Monday, June 22nd 2009 · Staff Writer

(Source: HealthyHearing.com) When America’s 44th President is sworn in on January 20, 2009, will the cure – or at least some relief – for our ailing economy be on the horizonr You may be wondering what the economy has to do with hearing aids, rightr Well, a lot. When people have less disposable income, they spend money on necessities such as food, mortgage, utilities, and gas. Hearing aids, which cost, on average, between $1,000 and 4,000 do not figure on most people’s "must-have" lists. Poor economy has forced healthcare consumers to think twice on costs In fact, two out of three adults with hearing loss cite financial constraints as a reason they do not wear hearing aids, even though they need them. Although hearing loss is one of the most prevalent chronic health disorders in…

Monday, May 25th 2009 · Staff Writer

(Source: HealthyHearing.com) Diabetes is an insidious, sneaky disease that often develops without any symptoms at least initially. It has the potential to cause harm to the body and, in some cases, diabetes especially untreated diabetes, can be fatal. Its nothing to fool around with, and certainly nothing to ignore. It doesnt go away by itself like a cold. But before we get ahead of ourselves, lets take a closer look at this cunning condition before looking at the dangers this disease causes. Including, yes, hearing loss. Whats Diabetes? Your body uses the foods you eat for energy fuel to keep things running smoothly from head to toe. Food, during the digestive process, is converted to a simple sugar called glucose. Glucose then enters the blood stream, travels throughout the body and f…

Monday, May 11th 2009 · Staff Writer

(Source: HealthyHearing.com) In the summer, 2008, the American Heart Association published a recap of an extensive study that establishes a relationship between sudden sensorineural hearing loss, more easily called SSNHL, and stroke. This condition is marked, obviously, with the sudden onset of hearing loss, as in one day you hear fine and a week later you cant hear the TV anymore. So, were not talking about the slow, gradual hearing loss associated with the ageing process. This is different. You hear. Then you don’t. Very sudden. The SSNHL study, conducted in Taiwan, showed a clear relationship between the onset of sudden hearing loss and stroke. Published in Stroke: Journal of the American Heart Association, this important study suggests that sudden loss of hearing might be an early…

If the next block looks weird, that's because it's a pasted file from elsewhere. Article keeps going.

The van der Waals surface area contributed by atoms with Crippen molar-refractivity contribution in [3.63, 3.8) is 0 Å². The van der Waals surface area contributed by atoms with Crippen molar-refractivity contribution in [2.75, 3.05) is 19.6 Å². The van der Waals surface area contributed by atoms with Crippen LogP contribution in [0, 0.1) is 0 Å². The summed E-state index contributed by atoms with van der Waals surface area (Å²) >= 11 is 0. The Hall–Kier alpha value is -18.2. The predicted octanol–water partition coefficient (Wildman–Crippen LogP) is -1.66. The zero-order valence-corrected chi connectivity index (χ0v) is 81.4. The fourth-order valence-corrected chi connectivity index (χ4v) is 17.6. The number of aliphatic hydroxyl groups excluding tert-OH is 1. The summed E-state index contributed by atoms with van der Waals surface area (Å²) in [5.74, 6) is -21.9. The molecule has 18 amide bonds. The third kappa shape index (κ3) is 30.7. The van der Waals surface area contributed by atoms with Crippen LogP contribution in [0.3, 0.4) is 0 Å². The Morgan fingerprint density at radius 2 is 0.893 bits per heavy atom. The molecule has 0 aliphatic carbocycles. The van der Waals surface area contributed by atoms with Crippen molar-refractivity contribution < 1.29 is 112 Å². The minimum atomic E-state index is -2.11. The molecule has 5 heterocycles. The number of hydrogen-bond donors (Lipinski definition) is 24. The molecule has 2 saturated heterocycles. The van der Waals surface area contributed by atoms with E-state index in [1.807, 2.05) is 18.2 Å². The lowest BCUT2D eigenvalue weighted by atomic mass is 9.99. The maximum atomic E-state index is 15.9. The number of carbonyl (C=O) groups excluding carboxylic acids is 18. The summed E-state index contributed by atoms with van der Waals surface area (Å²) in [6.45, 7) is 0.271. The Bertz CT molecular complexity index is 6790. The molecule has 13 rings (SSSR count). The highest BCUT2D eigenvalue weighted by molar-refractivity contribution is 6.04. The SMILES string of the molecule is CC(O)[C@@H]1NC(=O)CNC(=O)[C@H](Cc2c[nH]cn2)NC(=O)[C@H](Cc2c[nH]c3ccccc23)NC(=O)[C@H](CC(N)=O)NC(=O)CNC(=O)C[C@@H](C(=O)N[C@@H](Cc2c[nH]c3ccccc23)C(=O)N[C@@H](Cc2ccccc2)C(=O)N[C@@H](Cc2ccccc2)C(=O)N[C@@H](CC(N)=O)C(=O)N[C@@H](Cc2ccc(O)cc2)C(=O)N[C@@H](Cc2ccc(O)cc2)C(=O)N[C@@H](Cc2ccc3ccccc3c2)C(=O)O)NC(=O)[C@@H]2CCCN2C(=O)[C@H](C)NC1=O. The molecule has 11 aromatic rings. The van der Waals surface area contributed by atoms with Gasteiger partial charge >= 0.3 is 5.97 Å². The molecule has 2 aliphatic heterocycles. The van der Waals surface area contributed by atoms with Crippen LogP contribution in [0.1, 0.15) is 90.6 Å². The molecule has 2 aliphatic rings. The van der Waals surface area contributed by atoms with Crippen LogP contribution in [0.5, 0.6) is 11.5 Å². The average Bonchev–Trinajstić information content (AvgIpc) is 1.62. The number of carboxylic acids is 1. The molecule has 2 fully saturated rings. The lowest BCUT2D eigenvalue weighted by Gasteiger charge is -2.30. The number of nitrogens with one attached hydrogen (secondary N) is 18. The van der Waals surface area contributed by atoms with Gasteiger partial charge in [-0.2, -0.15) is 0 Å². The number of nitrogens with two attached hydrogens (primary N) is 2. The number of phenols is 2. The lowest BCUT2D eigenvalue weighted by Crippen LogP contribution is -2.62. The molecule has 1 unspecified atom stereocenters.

Monday, April 27th 2009 · Staff Writer

(Source: HealthyHearing.com) Lets talk about fitness. No, not the kind of feel the burn vigorous exercises that leave your muscles achingly taut. We are talking about a cerebral workout the mental stimulation that improves your brain function and protects it against cognitive decline, keeping it fit and healthy even as you age. The brain ear connection Did you know that we hear in our brains and not in our ears? In fact, sound is carried in waves to the eardrum, which then sends the message to the brain. The brain, in turn, processes the stimuli our ears hear. This may come across as an overly-simplistic description of a complex function, but that is basically how the sound is transmitted. That means that in order for us to process speech adequately, especially in crowded places with s…

Monday, March 30th 2009 · Staff Writer

(Source: HealthyHearing.com) The goal of every parent is to ensure their kids eat a healthy diet. Unfortunately, its a goal few moms and dads reach. Too much fast food, junk food, empty calories, sugary cereals and deep fried pork rinds. (That stuffll clog an artery faster than you can say Im having a heart attack.) Both adults and kids are certainly at risk of obesity. Check out the numbers: 33% of U.S. adults are obese. Thats one out of three, so if you have two thin friends, maybe its time to get on the scale. From 1960 through 2004, obesity increased from 44.8% to 66% of adults. 17.5% of kids (age 6-11) are overweight. That number drops to 17% in the 12-19 age range, though not significantly. Only one in four kids engage in light to moderate physical activity. 25% of kids don’t exerci…